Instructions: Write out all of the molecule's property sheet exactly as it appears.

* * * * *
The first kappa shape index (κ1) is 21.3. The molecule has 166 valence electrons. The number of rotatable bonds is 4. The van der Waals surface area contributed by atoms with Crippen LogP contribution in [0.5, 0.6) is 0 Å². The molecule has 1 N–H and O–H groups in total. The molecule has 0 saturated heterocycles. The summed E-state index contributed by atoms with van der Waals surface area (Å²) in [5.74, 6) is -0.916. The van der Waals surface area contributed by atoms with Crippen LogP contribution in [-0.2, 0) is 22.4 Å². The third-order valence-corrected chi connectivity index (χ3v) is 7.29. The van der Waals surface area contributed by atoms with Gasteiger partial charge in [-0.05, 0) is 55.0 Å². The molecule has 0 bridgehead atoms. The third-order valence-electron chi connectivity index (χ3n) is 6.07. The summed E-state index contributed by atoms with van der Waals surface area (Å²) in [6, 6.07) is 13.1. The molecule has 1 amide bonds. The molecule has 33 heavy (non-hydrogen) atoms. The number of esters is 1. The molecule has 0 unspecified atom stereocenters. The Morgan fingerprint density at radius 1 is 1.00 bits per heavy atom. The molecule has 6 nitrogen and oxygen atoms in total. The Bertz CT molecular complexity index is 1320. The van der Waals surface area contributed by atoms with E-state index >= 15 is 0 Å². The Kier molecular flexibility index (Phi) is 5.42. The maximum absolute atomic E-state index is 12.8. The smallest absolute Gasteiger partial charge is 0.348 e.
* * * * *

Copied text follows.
The first kappa shape index (κ1) is 21.3. The molecule has 166 valence electrons. The number of rotatable bonds is 4. The van der Waals surface area contributed by atoms with Crippen LogP contribution in [0.5, 0.6) is 0 Å². The molecule has 1 N–H and O–H groups in total. The molecule has 0 saturated heterocycles. The summed E-state index contributed by atoms with van der Waals surface area (Å²) in [5.74, 6) is -0.916. The van der Waals surface area contributed by atoms with Crippen LogP contribution in [-0.2, 0) is 22.4 Å². The third-order valence-corrected chi connectivity index (χ3v) is 7.29. The van der Waals surface area contributed by atoms with Gasteiger partial charge in [-0.05, 0) is 55.0 Å². The molecule has 0 bridgehead atoms. The third-order valence-electron chi connectivity index (χ3n) is 6.07. The summed E-state index contributed by atoms with van der Waals surface area (Å²) in [6, 6.07) is 13.1. The molecule has 1 amide bonds. The molecule has 33 heavy (non-hydrogen) atoms. The number of esters is 1. The molecule has 0 unspecified atom stereocenters. The Morgan fingerprint density at radius 1 is 1.00 bits per heavy atom. The molecule has 6 nitrogen and oxygen atoms in total. The Bertz CT molecular complexity index is 1320. The van der Waals surface area contributed by atoms with E-state index >= 15 is 0 Å². The Kier molecular flexibility index (Phi) is 5.42. The maximum absolute atomic E-state index is 12.8. The smallest absolute Gasteiger partial charge is 0.348 e.